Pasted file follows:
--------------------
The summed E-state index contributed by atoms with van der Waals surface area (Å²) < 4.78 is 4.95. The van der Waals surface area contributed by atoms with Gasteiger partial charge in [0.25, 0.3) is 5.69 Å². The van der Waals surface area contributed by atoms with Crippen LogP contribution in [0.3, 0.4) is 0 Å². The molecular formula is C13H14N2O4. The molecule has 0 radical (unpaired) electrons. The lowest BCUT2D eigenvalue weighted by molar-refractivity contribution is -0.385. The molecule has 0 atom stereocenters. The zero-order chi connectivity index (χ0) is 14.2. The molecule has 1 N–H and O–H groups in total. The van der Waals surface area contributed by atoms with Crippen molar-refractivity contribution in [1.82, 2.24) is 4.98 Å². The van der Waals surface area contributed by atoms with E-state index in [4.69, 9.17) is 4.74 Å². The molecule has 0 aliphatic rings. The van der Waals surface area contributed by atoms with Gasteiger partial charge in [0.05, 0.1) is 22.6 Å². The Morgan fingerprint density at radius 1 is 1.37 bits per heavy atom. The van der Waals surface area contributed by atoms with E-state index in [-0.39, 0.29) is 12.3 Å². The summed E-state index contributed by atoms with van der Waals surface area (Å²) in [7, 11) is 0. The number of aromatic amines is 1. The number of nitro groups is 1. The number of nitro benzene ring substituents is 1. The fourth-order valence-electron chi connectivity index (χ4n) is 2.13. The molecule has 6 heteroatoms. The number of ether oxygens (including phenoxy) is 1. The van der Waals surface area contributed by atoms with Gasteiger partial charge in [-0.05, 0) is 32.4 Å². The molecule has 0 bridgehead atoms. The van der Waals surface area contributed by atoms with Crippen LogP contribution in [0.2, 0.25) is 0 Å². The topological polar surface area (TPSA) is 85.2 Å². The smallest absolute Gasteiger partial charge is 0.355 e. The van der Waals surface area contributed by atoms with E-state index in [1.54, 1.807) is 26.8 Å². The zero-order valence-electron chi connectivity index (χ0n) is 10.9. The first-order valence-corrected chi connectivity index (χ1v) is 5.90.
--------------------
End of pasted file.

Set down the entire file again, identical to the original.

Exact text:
The summed E-state index contributed by atoms with van der Waals surface area (Å²) < 4.78 is 4.95. The van der Waals surface area contributed by atoms with Gasteiger partial charge in [0.25, 0.3) is 5.69 Å². The van der Waals surface area contributed by atoms with Crippen LogP contribution in [0.3, 0.4) is 0 Å². The molecular formula is C13H14N2O4. The molecule has 0 radical (unpaired) electrons. The lowest BCUT2D eigenvalue weighted by molar-refractivity contribution is -0.385. The molecule has 0 atom stereocenters. The zero-order chi connectivity index (χ0) is 14.2. The molecule has 1 N–H and O–H groups in total. The van der Waals surface area contributed by atoms with Crippen molar-refractivity contribution in [1.82, 2.24) is 4.98 Å². The van der Waals surface area contributed by atoms with E-state index in [4.69, 9.17) is 4.74 Å². The molecule has 0 aliphatic rings. The van der Waals surface area contributed by atoms with Gasteiger partial charge in [0.05, 0.1) is 22.6 Å². The Morgan fingerprint density at radius 1 is 1.37 bits per heavy atom. The van der Waals surface area contributed by atoms with E-state index in [-0.39, 0.29) is 12.3 Å². The summed E-state index contributed by atoms with van der Waals surface area (Å²) in [7, 11) is 0. The number of aromatic amines is 1. The number of nitro groups is 1. The number of nitro benzene ring substituents is 1. The fourth-order valence-electron chi connectivity index (χ4n) is 2.13. The molecule has 6 heteroatoms. The number of ether oxygens (including phenoxy) is 1. The van der Waals surface area contributed by atoms with Gasteiger partial charge in [-0.05, 0) is 32.4 Å². The molecule has 0 bridgehead atoms. The van der Waals surface area contributed by atoms with Crippen LogP contribution in [0.2, 0.25) is 0 Å². The topological polar surface area (TPSA) is 85.2 Å². The smallest absolute Gasteiger partial charge is 0.355 e. The van der Waals surface area contributed by atoms with E-state index in [1.54, 1.807) is 26.8 Å². The zero-order valence-electron chi connectivity index (χ0n) is 10.9. The first-order valence-corrected chi connectivity index (χ1v) is 5.90.